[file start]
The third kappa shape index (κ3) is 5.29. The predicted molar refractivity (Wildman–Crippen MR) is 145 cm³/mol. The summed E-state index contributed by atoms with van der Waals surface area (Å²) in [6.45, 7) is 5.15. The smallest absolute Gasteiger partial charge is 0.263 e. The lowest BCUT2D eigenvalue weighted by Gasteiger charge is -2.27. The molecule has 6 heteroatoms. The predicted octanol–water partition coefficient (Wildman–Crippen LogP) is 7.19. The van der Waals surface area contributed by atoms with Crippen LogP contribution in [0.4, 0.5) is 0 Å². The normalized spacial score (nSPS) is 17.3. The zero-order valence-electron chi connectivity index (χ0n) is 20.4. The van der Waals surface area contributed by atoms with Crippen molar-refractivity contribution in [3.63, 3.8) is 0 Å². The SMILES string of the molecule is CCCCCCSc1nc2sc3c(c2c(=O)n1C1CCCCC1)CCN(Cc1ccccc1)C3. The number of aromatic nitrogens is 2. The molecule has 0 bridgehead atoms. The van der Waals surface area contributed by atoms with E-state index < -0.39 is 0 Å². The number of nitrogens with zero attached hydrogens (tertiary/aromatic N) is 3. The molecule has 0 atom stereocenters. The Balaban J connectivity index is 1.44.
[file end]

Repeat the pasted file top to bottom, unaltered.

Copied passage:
The third kappa shape index (κ3) is 5.29. The predicted molar refractivity (Wildman–Crippen MR) is 145 cm³/mol. The summed E-state index contributed by atoms with van der Waals surface area (Å²) in [6.45, 7) is 5.15. The smallest absolute Gasteiger partial charge is 0.263 e. The lowest BCUT2D eigenvalue weighted by Gasteiger charge is -2.27. The molecule has 6 heteroatoms. The predicted octanol–water partition coefficient (Wildman–Crippen LogP) is 7.19. The van der Waals surface area contributed by atoms with Crippen LogP contribution in [0.4, 0.5) is 0 Å². The normalized spacial score (nSPS) is 17.3. The zero-order valence-electron chi connectivity index (χ0n) is 20.4. The van der Waals surface area contributed by atoms with Crippen molar-refractivity contribution in [3.63, 3.8) is 0 Å². The SMILES string of the molecule is CCCCCCSc1nc2sc3c(c2c(=O)n1C1CCCCC1)CCN(Cc1ccccc1)C3. The number of aromatic nitrogens is 2. The molecule has 0 bridgehead atoms. The van der Waals surface area contributed by atoms with E-state index < -0.39 is 0 Å². The number of nitrogens with zero attached hydrogens (tertiary/aromatic N) is 3. The molecule has 0 atom stereocenters. The Balaban J connectivity index is 1.44.